The Oldest New Triumph Trident Ever

Road Tales by Kelly Ashton

ONE OF my mates from years ago was named Blossie. He’s not around any more, but back then, he was a good bloke—just one of the lads. Short for ‘Blossom’, it was a strange name for a biker for sure, but it came about from his habit of drinking to the point of deterioration, then performing a sneaky disappearing act that would see him missing in action for a short time; miraculously, he would reappear all refreshed and ready to rock and roll once more. Turns out he was sneaking off for a short nap somewhere quiet, then his re-entry to the land of the living was said to resemble the ‘blossoming’ of a new spring flower.

Yeah, weird nickname alright, but we didn’t ever spend too much time agonising over tags, we just doled out the new name as we saw fit.

Blossie was your typical biker of the early 1970s. He rode a 650 cc Triumph Bonneville—and the most beautiful Bonnie of all—a 1969 USA model whose sexy, slim petrol tank was finished in stunning black with red flashes. Also, like a lot of ’70s bikers, Blossie got clobbered by a badly-driven car which stuffed his leg and smashed the bike.

The Bonnie got fixed and put back on the road, and the leg eventually came good too, but Blossie was definitely doing less and less riding. Sure, he’d still attend the pub every day, but he either walked or hooked a ride on the pillion seat of one of the other lads’ machines. It was a very dark day when he finally sold the Bonneville, and didn’t we keep hearing about how he’d “made a terrible mistake,” and “should never have let it go—I’d like to get another bike…”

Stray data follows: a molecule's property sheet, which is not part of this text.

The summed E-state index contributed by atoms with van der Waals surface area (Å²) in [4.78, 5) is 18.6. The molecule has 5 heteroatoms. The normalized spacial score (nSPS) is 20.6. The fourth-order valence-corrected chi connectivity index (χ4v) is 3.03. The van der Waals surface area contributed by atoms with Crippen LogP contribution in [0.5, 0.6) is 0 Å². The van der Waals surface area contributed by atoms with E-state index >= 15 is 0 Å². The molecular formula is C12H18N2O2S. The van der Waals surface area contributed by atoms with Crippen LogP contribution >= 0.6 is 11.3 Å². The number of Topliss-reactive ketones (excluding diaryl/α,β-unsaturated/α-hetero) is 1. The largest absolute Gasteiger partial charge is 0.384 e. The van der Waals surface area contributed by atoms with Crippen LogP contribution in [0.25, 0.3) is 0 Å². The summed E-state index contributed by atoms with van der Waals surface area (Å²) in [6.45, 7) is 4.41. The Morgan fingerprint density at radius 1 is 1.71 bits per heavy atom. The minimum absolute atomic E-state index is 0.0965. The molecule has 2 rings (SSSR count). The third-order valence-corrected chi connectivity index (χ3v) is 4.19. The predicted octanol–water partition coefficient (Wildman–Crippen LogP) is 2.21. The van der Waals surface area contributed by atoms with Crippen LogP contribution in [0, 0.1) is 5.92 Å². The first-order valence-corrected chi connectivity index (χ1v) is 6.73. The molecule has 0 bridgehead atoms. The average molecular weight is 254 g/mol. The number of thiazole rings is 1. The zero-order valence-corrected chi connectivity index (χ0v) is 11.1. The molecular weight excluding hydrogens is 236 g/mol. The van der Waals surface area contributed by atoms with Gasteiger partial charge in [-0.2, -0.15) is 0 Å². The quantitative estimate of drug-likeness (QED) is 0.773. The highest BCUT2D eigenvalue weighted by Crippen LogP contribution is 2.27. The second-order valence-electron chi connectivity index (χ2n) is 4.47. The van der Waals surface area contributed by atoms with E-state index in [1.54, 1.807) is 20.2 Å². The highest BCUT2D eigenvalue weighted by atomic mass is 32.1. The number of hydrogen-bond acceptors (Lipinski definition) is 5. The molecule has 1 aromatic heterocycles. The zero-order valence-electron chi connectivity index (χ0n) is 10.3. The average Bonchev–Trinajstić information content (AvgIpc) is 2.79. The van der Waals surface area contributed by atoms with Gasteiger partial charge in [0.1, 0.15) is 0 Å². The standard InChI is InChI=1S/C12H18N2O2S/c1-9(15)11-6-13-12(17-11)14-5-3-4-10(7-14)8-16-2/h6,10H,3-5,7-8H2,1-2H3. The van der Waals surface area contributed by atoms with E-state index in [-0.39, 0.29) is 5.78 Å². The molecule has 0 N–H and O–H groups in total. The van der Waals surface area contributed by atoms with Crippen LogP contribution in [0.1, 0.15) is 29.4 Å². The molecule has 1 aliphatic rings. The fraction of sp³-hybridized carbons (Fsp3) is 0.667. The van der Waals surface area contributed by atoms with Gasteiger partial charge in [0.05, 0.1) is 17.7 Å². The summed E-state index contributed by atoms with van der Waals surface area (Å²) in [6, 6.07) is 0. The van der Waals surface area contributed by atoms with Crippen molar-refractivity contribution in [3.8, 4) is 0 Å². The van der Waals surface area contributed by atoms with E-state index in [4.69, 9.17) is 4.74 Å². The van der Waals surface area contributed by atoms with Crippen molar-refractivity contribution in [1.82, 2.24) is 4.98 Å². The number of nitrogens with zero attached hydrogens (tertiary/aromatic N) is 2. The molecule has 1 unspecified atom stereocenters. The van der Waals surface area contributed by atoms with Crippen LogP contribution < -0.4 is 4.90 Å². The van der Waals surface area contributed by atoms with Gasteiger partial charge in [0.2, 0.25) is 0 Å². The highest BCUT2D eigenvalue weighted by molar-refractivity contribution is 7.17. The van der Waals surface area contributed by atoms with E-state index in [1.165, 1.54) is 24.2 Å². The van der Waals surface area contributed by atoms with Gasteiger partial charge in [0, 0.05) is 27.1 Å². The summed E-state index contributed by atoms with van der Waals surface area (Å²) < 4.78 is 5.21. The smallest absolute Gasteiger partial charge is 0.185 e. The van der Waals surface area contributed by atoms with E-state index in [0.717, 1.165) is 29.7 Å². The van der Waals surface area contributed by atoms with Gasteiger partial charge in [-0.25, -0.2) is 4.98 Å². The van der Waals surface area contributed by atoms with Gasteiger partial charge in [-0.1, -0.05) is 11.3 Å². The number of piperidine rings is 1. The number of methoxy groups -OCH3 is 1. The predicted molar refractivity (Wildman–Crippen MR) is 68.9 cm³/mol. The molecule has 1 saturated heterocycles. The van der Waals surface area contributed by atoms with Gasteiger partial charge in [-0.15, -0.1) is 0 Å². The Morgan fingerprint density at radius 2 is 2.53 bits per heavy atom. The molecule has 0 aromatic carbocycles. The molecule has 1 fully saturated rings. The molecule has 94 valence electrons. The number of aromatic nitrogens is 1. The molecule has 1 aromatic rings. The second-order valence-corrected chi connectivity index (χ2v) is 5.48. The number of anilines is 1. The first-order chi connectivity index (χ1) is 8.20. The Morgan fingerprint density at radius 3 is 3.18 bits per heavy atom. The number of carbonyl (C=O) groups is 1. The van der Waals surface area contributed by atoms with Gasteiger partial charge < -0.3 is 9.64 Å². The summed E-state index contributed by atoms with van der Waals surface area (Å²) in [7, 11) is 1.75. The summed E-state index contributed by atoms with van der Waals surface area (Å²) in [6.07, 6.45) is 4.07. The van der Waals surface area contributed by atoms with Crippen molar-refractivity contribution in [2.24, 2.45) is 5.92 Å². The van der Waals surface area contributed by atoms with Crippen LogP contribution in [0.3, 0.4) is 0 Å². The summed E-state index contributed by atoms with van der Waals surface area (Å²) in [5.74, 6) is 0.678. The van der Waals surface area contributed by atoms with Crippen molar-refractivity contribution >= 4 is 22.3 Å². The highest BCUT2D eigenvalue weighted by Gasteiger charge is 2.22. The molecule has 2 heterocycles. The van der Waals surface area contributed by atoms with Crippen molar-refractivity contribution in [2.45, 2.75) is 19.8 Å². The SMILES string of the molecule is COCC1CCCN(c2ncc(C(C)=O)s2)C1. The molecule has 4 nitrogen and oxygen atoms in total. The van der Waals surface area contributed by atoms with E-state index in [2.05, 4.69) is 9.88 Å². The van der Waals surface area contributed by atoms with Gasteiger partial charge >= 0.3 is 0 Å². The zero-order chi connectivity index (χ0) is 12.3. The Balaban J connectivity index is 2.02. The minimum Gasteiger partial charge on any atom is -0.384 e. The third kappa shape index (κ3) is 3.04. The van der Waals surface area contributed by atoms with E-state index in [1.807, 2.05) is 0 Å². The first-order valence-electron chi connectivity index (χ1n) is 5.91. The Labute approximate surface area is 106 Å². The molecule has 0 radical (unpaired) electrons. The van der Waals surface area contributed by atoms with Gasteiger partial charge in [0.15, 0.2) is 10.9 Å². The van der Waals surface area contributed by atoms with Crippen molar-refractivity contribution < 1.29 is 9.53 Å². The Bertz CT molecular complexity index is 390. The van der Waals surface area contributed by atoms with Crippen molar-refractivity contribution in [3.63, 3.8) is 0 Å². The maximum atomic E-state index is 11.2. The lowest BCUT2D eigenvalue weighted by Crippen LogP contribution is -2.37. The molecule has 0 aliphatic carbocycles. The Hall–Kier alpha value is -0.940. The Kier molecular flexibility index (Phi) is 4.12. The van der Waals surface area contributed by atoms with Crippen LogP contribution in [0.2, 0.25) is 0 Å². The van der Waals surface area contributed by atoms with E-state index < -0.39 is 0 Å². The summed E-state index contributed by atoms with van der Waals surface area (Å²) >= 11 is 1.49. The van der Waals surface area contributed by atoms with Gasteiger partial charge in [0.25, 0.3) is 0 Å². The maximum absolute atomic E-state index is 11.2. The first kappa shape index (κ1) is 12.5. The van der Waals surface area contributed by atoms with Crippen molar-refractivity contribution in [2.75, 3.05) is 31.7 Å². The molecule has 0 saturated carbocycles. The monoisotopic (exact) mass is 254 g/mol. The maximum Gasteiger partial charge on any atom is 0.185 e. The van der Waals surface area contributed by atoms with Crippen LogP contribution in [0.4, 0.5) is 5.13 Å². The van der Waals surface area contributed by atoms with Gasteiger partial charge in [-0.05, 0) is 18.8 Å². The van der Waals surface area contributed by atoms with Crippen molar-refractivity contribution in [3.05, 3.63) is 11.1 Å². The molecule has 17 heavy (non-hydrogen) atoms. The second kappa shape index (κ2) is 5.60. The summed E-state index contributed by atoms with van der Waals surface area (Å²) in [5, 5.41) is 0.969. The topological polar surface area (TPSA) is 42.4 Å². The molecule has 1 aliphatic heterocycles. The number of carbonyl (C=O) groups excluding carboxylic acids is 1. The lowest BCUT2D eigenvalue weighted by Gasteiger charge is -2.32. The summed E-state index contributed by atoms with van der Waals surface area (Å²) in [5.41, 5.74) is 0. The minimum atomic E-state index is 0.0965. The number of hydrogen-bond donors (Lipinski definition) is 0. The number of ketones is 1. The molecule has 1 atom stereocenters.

“Yeah, yeah,” we’d agree. “Sure, sure…”

Just down the road from our local pub was our local bike shop, Spooner Motorcycles. Now, Spooner’s was a Yamaha dealership so it didn’t really interest us, although they also sold a lot of second-hand bikes which meant the odd interesting machine passed through their portals. But they were also agents for a few of the smaller brands like Ducati and even Triumph.

Both the Ducati and Triumph brands were going through tumultuous times in the mid 1970s, with factory finances and individual models causing both grief and joy in varying degrees, but it was Triumph that was the genuine basket case of a motorcycle company. Atrocious management decisions which ultimately led to falling sales, shoddy quality control and all manner of industrial woes culminating in a giant strike and factory sit-ins. The grim situation virtually spelled the death of the famous Triumph Bonneville which really was one of the world’s favourite motorcycles for a few decades.

The Triumph company was doing what it could to keep the trickle of bikes flowing to the eager but ever-diminishing hordes of diehard Triumph customers and one of the models they produced was the T160 Trident, a nice-looking three-cylinder machine of 750 cc and blessed with an electric start. And it just so happened that Spooner Motorcycles had a solitary Triumph T160 on the showroom floor. It appeared there in early 1976 and immediately caught Blossie’s eye.

“I think I’d like to buy that T160,” Blossom declared after about the ninth or tenth beer.

Nobody believed it would happen. “Yeah, yeah,” we’d agree. “Sure, sure…”

Blossie wasn’t short of a quid; he always had a heap of dough and some even bigger money heading his way from the compensation payout for his prang. But he kept maintaining the dream and we kept agreeing with him, knowing the Trident would be sold before he made his move.